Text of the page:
Photo by Eduard Dewald/LLNL
This experiment was about ten times more effective at producing self-heating by helium nuclei in the target than the previous best effort. The improvement was achieved by reducing the amount of energy in the first billionths of a second of the laser pulse so that instabilities wouldn't develop in the target causing it to break apart too soon. The results were in agreement with the numerical models of the experiment, giving the scientific and engineering team hope that they understand the processes well enough to step up to even higher energies in future experiments.
The enormous National Ignition Facility at Livermore is far larger than a practical power facility would be because it uses "vacuum tube technology" instead of modern solid state lasers. Livermore's chief scientist working on developing fusion power believes that solid state technology will greatly improve the efficiency of the laser system while greatly reducing its size. The huge vacuum technology system generates far too much waste heat to ever produce power practically. And it's very costly. Solid state systems are anticipated to produce far less waste heat, wasting far less energy, reducing the demands for cooling the laser system. Costs should come way down with solid state technology, so there's hope that this technology could eventually become cost effective at producing power.
The National Ignition Facility has the world's most powerful lasers.
Seen from above, each of NIF's two identical laser bays has two clusters of 48 beamlines, one on either side of the utility spine running down the middle of the bay.
A NIF target contains a polished capsule about two millimeters in diameter, filled with cryogenic (super-cooled) hydrogen fuel.
LIVERMORE, Calif. - Ignition -- the process of releasing fusion energy equal to or greater than the amount of energy used to confine the fuel -- has long been considered the "holy grail" of inertial confinement fusion science. A key step along the path to ignition is to have "fuel gains" greater than unity, where the energy generated through fusion reactions exceeds the amount of energy deposited into the fusion fuel.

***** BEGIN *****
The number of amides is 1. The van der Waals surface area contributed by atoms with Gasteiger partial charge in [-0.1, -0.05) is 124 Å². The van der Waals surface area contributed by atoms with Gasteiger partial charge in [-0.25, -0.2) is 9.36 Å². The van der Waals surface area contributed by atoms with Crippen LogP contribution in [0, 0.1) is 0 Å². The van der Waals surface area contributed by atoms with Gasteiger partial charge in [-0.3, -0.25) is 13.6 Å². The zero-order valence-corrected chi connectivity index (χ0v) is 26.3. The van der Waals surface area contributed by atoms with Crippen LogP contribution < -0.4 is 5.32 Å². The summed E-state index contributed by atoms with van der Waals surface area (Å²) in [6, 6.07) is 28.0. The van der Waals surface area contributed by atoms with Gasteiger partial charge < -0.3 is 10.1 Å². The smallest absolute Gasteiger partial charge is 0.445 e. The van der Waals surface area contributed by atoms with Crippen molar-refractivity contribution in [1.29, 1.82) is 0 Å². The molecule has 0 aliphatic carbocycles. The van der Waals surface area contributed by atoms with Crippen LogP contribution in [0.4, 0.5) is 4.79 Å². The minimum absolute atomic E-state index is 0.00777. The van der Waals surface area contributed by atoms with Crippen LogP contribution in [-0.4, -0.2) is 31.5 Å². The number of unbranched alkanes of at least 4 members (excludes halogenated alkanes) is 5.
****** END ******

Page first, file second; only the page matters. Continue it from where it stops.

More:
Though ignition remains the ultimate goal, the milestone of achieving fuel gains greater than 1 has been reached for the first time ever on any facility. In a paper published in the Feb. 12 online issue of the journal Nature, scientists at Lawrence Livermore National Laboratory (LLNL) detail a series of experiments on the National Ignition Facility (NIF), which show an order of magnitude improvement in yield performance over past experiments.
"What's really exciting is that we are seeing a steadily increasing contribution to the yield coming from the boot-strapping process we call alpha-particle self-heating as we push the implosion a little harder each time," said lead author Omar Hurricane.
Boot-strapping results when alpha particles, helium nuclei produced in the deuterium-tritium (DT) fusion process, deposit their energy in the DT fuel, rather than escaping. The alpha particles further heat the fuel, increasing the rate of fusion reactions, thus producing more alpha particles. This feedback process is the mechanism that leads to ignition. As reported in Nature, the boot-strapping process has been demonstrated in a series of experiments in which the fusion yield has been systematically increased by more than a factor of 10 over previous approaches.
The experimental series was carefully designed to avoid breakup of the plastic shell that surrounds and confines the DT fuel as it is compressed. It was hypothesized that the breakup was the source of degraded fusion yields observed in previous experiments. By modifying the laser pulse used to compress the fuel, the instability that causes break-up was suppressed. The higher yields that were obtained affirmed the hypothesis, and demonstrated the onset of boot-strapping.
The experimental results have matched computer simulations much better than previous experiments, providing an important benchmark for the models used to predict the behavior of matter under conditions similar to those generated during a nuclear explosion, a primary goal for the NIF.